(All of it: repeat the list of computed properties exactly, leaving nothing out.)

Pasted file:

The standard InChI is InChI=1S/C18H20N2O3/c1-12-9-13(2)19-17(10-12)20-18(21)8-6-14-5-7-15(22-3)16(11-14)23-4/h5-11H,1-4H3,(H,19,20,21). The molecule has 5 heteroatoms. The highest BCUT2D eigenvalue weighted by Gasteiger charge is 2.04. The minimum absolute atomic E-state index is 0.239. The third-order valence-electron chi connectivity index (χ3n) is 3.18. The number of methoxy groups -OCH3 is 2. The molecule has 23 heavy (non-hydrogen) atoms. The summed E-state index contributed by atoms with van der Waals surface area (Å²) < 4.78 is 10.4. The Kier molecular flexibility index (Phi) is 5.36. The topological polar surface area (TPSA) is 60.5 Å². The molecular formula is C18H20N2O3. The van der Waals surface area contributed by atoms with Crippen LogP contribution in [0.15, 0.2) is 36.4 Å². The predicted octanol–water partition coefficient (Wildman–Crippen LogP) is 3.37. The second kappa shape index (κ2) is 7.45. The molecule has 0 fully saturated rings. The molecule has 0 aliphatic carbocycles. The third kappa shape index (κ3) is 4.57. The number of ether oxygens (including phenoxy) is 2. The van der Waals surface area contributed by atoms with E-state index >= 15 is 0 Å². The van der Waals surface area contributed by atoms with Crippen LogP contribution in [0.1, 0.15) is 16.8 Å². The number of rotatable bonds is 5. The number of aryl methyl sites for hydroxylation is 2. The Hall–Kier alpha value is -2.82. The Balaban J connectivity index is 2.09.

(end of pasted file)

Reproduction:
The standard InChI is InChI=1S/C18H20N2O3/c1-12-9-13(2)19-17(10-12)20-18(21)8-6-14-5-7-15(22-3)16(11-14)23-4/h5-11H,1-4H3,(H,19,20,21). The molecule has 5 heteroatoms. The highest BCUT2D eigenvalue weighted by Gasteiger charge is 2.04. The minimum absolute atomic E-state index is 0.239. The third-order valence-electron chi connectivity index (χ3n) is 3.18. The number of methoxy groups -OCH3 is 2. The molecule has 23 heavy (non-hydrogen) atoms. The summed E-state index contributed by atoms with van der Waals surface area (Å²) < 4.78 is 10.4. The Kier molecular flexibility index (Phi) is 5.36. The topological polar surface area (TPSA) is 60.5 Å². The molecular formula is C18H20N2O3. The van der Waals surface area contributed by atoms with Crippen LogP contribution in [0.15, 0.2) is 36.4 Å². The predicted octanol–water partition coefficient (Wildman–Crippen LogP) is 3.37. The second kappa shape index (κ2) is 7.45. The molecule has 0 fully saturated rings. The molecule has 0 aliphatic carbocycles. The third kappa shape index (κ3) is 4.57. The number of ether oxygens (including phenoxy) is 2. The van der Waals surface area contributed by atoms with E-state index >= 15 is 0 Å². The van der Waals surface area contributed by atoms with Crippen LogP contribution in [0.1, 0.15) is 16.8 Å². The number of rotatable bonds is 5. The number of aryl methyl sites for hydroxylation is 2. The Hall–Kier alpha value is -2.82. The Balaban J connectivity index is 2.09.